There was no point waking the lord and master; he'd only panic, fret and worry and I could manage all that myself pretty well, after all. Or I would, just as soon as it sank in. I couldn't call our doctor, it was too late in the night; and if I rang, I'd be told the doctor is sleeping the sleep of the blessed and the blameless.

But I could call B2. Family friend and orthopaedic surgeon, who would have made a perfect general practitioner too as he's a great diagnostician, B2 wouldn't mind getting a call so late.

Muttering invocations to Kdapt, FSM and Finagle I managed to dial the number with my right hand. I had to hold the phone to my left ear, though. That's the only way I can talk on phone. The phone rang only twice before B2 answered.

"B2, I am sorry to call this late, I think I've had a stroke." I hissed in a whisper. "Tell me what happened." He sounded concerned but calm as always. I supposed even orthopaedic specialists were used to getting emergency calls that wake them up.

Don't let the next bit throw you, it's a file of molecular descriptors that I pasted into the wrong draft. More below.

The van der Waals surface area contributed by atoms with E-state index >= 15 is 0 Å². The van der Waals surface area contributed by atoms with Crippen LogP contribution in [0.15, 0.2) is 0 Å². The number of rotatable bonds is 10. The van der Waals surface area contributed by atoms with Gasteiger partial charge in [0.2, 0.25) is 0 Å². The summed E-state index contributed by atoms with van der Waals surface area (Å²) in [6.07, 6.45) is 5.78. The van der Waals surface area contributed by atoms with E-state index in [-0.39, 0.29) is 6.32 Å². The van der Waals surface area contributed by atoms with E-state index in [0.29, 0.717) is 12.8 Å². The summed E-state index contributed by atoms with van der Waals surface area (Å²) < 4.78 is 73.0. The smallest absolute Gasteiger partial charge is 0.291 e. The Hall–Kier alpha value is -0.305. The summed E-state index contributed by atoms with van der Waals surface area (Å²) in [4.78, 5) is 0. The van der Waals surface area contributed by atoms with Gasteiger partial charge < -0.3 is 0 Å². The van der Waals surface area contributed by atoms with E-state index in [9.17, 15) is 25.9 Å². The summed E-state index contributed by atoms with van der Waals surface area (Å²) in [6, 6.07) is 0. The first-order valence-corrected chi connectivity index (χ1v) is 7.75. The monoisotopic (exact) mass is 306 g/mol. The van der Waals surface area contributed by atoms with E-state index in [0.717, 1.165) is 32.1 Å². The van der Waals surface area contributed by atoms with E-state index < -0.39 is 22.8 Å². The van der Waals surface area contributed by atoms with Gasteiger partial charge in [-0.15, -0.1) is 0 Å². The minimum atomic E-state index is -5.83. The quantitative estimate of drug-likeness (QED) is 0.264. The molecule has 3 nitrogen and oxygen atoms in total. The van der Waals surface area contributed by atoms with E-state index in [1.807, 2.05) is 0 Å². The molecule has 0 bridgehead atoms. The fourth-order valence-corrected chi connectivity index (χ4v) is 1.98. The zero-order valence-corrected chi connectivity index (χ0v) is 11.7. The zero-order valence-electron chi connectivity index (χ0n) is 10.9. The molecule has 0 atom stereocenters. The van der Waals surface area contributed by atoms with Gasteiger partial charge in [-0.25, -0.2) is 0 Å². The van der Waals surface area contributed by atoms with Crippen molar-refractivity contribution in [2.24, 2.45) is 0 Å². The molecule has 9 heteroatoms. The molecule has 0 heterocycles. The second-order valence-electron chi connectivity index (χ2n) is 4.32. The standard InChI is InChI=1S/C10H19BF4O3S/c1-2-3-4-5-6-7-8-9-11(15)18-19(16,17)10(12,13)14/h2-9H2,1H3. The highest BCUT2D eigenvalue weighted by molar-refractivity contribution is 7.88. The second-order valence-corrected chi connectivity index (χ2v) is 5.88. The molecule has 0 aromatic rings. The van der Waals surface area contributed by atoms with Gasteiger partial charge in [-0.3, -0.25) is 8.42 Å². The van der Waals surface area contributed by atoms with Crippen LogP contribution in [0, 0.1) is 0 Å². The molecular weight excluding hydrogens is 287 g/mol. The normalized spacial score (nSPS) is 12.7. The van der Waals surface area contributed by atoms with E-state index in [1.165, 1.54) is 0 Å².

"I was working late, you see, and all of a sudden I seem to have lost some twenty minutes, and my left hand is dead." He asked a few more questions before he said it didn't sound like a stroke.

"I don't think it's a stroke, Lali. You are not thinking clearly." Now there was a smile in his voice. "Well, being unable to think clearly, that's a symptom of stroke, isn't it?" I said in a querulous whisper. "No, it's a symptom of panic." He laughed outright.

"You got up, found the phone, and called me. A person who's just suffered a CVA can't do that. Think it through, Lali."

"But what about the blackout? My hand is hanging like a lump of dead something or the other, I tell you. I can't move it," I insisted, unwilling to let go of my stroke theory.